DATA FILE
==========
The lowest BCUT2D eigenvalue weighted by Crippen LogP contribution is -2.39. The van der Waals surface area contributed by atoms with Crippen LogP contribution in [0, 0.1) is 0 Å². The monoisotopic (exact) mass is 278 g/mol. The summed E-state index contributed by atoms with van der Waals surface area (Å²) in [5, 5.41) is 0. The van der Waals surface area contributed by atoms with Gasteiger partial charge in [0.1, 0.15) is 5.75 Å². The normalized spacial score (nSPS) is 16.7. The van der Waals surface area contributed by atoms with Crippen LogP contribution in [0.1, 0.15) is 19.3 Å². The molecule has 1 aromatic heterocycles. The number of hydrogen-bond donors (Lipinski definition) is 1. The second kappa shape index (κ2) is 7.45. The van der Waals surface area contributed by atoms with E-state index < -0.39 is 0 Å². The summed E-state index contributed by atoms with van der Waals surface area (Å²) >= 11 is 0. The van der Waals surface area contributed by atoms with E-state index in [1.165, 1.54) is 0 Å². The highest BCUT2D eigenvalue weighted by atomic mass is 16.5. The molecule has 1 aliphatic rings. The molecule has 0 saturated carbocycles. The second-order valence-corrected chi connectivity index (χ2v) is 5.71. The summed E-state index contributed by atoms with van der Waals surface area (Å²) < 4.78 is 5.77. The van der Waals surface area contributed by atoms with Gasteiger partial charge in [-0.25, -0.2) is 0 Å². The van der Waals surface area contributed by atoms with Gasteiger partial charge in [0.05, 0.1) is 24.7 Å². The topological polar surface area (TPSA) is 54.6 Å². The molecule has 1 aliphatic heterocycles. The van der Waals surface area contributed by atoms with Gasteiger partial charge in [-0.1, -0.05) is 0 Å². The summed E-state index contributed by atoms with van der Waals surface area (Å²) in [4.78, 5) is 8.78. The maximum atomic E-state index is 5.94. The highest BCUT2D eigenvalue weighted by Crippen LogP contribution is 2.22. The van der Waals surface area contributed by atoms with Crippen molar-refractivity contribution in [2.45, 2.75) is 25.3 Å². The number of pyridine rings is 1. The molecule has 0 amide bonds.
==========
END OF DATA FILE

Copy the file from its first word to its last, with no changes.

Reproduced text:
The lowest BCUT2D eigenvalue weighted by Crippen LogP contribution is -2.39. The van der Waals surface area contributed by atoms with Crippen LogP contribution in [0, 0.1) is 0 Å². The monoisotopic (exact) mass is 278 g/mol. The summed E-state index contributed by atoms with van der Waals surface area (Å²) in [5, 5.41) is 0. The van der Waals surface area contributed by atoms with Gasteiger partial charge in [0.1, 0.15) is 5.75 Å². The normalized spacial score (nSPS) is 16.7. The van der Waals surface area contributed by atoms with Crippen LogP contribution in [0.1, 0.15) is 19.3 Å². The molecule has 1 aromatic heterocycles. The number of hydrogen-bond donors (Lipinski definition) is 1. The second kappa shape index (κ2) is 7.45. The van der Waals surface area contributed by atoms with E-state index < -0.39 is 0 Å². The summed E-state index contributed by atoms with van der Waals surface area (Å²) >= 11 is 0. The van der Waals surface area contributed by atoms with E-state index in [1.165, 1.54) is 0 Å². The highest BCUT2D eigenvalue weighted by atomic mass is 16.5. The molecule has 1 aliphatic rings. The molecule has 0 saturated carbocycles. The second-order valence-corrected chi connectivity index (χ2v) is 5.71. The summed E-state index contributed by atoms with van der Waals surface area (Å²) < 4.78 is 5.77. The van der Waals surface area contributed by atoms with Gasteiger partial charge in [-0.25, -0.2) is 0 Å². The van der Waals surface area contributed by atoms with Gasteiger partial charge in [0.05, 0.1) is 24.7 Å². The topological polar surface area (TPSA) is 54.6 Å². The molecule has 1 aliphatic heterocycles. The van der Waals surface area contributed by atoms with Gasteiger partial charge in [-0.1, -0.05) is 0 Å². The summed E-state index contributed by atoms with van der Waals surface area (Å²) in [4.78, 5) is 8.78. The maximum atomic E-state index is 5.94. The highest BCUT2D eigenvalue weighted by Crippen LogP contribution is 2.22. The van der Waals surface area contributed by atoms with Crippen molar-refractivity contribution in [2.45, 2.75) is 25.3 Å². The number of pyridine rings is 1. The molecule has 0 amide bonds.